http://www.joyofbaking.com/IngredientSubstitution.html

http://lancaster.unl.edu/food/ciqsubs.shtml

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Those are some nice links –  Kryptic Jul 10 '10 at 20:48
    
Those seem to all be ingredient substitution links, not about when to use spices –  Casebash Jul 26 '10 at 11:32
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Experiment. Experiment, experiment, experiment, experiment!

Recipes and cheat-sheets can give ideas and guide your experimenting, but nothing else will help you really get to know the tastes of the spices and develop your olfactory imagination.

Even experiments that fail can be well worthwhile. Once when I was camping, the lid of a pepper container fell off and my stew (leek and potato, iirc) got about about ten times as much (ground) black pepper as I would ever normally put — at least a good tablespoonful, in two people’s worth of stew. Since we had very limited supplies, there was nothing for it but to go along and eat what chance had given us. In fact, while it was a bit too much pepper, it was not bad at all, and very interesting, opening my eyes to aspects of the flavour that I’d never been aware of before. I’ve had a better understanding of black pepper ever since, and been able to use it in many more ways — though never yet in such quantities again!

(I hasten to add: I’d never normally advise using pre-ground pepper, if you have a choice — but our provisions on this trip were constrained to a quick shop at a remote roadhouse, so a nice grinder wasn’t really an option.)

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I got a cheap pepper grinder a few months ago, and WOW does it make a difference! I still have a more expensive pepper grinder on my wish list, because my cheap plastic one is about to fall apart. Absolutely agree with you there. –  Judy Apr 18 '11 at 4:38
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I second Harlan's recommendation for the The Flavor Bible. And a blatent plug here: http://www.spicesherpa.com is a site and blog dedicated to providing small bits of fun spice information and pairing guides. :-) For example, I just released a post on 10 Awesome Coriander Combinations.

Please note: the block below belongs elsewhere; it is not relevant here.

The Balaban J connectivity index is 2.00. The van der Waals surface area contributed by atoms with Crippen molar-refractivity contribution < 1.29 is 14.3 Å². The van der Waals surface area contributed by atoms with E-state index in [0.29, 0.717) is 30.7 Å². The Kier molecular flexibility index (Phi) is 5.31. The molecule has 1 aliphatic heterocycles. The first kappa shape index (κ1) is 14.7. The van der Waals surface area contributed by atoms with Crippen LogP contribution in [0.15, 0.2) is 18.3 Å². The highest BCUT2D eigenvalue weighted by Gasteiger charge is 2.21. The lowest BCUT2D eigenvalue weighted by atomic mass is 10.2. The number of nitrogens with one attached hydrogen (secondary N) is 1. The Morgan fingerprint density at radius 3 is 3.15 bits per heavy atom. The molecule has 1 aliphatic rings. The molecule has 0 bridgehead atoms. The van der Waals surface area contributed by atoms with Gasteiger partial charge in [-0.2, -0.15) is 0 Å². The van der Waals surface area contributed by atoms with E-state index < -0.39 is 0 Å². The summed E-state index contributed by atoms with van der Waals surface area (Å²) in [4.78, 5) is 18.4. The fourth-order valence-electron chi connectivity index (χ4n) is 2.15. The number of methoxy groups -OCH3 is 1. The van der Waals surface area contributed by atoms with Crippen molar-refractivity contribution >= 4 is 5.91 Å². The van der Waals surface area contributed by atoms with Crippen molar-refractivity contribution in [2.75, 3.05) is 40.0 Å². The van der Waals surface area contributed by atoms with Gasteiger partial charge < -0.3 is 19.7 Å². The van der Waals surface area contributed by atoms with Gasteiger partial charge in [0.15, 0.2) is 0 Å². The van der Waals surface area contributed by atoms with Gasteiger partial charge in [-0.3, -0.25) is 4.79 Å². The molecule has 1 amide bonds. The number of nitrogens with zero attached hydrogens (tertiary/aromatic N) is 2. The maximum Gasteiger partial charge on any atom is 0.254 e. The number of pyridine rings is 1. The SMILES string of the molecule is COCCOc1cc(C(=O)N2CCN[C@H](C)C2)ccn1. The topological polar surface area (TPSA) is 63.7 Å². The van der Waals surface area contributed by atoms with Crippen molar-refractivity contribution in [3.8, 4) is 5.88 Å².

It's a way to get learn about spices, flavor combinations a little bit at a time so you don't get overwhelmed. And it's definitely written for those who prefer easy in the kitchen.

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Thanks for the tip, I'll check it out. –  Judy Apr 1 '11 at 0:47
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I recently bought The Flavour Thesaurus and am finally getting a chance to get into it. It is not exhaustive, limiting itself to 99 flavours, and it is organised a lot like Roget's Thesaurus; each flavour has entries for several flavours that work well with it. Many entries have either full or brief recipes. There is a good index of flavours for cross-referencing, a general index and an extensive bibliography. One thing to note is that the entries are written in quite a familiar style, some may find this annoying, but I thought that many of them hit the mark.
While not an encyclopaedic reference tome, it is a very interesting introduction to the combination of flavours and by virtue of the number of things that are on my list to try out, a great way to get one the brain and the taste buds thinking.